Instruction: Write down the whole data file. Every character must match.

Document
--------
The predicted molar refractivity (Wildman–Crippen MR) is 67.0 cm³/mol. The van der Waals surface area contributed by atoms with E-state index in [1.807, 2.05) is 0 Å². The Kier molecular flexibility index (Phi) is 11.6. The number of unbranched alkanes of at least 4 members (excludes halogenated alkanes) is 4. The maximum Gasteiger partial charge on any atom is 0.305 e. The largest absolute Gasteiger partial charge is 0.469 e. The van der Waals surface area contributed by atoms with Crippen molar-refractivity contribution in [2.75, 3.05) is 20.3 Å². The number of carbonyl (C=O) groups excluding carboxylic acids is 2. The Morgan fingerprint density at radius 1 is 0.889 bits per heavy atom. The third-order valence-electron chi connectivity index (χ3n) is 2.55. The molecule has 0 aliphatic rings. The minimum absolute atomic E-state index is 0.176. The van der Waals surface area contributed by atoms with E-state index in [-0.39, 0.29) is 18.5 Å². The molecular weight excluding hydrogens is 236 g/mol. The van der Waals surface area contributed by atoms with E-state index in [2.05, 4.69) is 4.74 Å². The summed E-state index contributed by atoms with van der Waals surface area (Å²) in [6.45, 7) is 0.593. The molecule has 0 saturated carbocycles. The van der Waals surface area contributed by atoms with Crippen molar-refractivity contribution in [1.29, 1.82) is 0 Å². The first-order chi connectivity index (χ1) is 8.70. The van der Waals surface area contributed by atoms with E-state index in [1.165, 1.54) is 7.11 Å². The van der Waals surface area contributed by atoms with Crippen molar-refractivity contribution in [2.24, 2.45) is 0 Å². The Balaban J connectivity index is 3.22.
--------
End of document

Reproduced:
The predicted molar refractivity (Wildman–Crippen MR) is 67.0 cm³/mol. The van der Waals surface area contributed by atoms with E-state index in [1.807, 2.05) is 0 Å². The Kier molecular flexibility index (Phi) is 11.6. The number of unbranched alkanes of at least 4 members (excludes halogenated alkanes) is 4. The maximum Gasteiger partial charge on any atom is 0.305 e. The largest absolute Gasteiger partial charge is 0.469 e. The van der Waals surface area contributed by atoms with Crippen molar-refractivity contribution in [2.75, 3.05) is 20.3 Å². The number of carbonyl (C=O) groups excluding carboxylic acids is 2. The Morgan fingerprint density at radius 1 is 0.889 bits per heavy atom. The third-order valence-electron chi connectivity index (χ3n) is 2.55. The molecule has 0 aliphatic rings. The minimum absolute atomic E-state index is 0.176. The van der Waals surface area contributed by atoms with E-state index in [-0.39, 0.29) is 18.5 Å². The molecular weight excluding hydrogens is 236 g/mol. The van der Waals surface area contributed by atoms with E-state index in [2.05, 4.69) is 4.74 Å². The summed E-state index contributed by atoms with van der Waals surface area (Å²) in [6.45, 7) is 0.593. The molecule has 0 saturated carbocycles. The van der Waals surface area contributed by atoms with Crippen molar-refractivity contribution in [1.29, 1.82) is 0 Å². The first-order chi connectivity index (χ1) is 8.70. The van der Waals surface area contributed by atoms with E-state index in [1.165, 1.54) is 7.11 Å². The van der Waals surface area contributed by atoms with Crippen molar-refractivity contribution in [2.24, 2.45) is 0 Å². The Balaban J connectivity index is 3.22.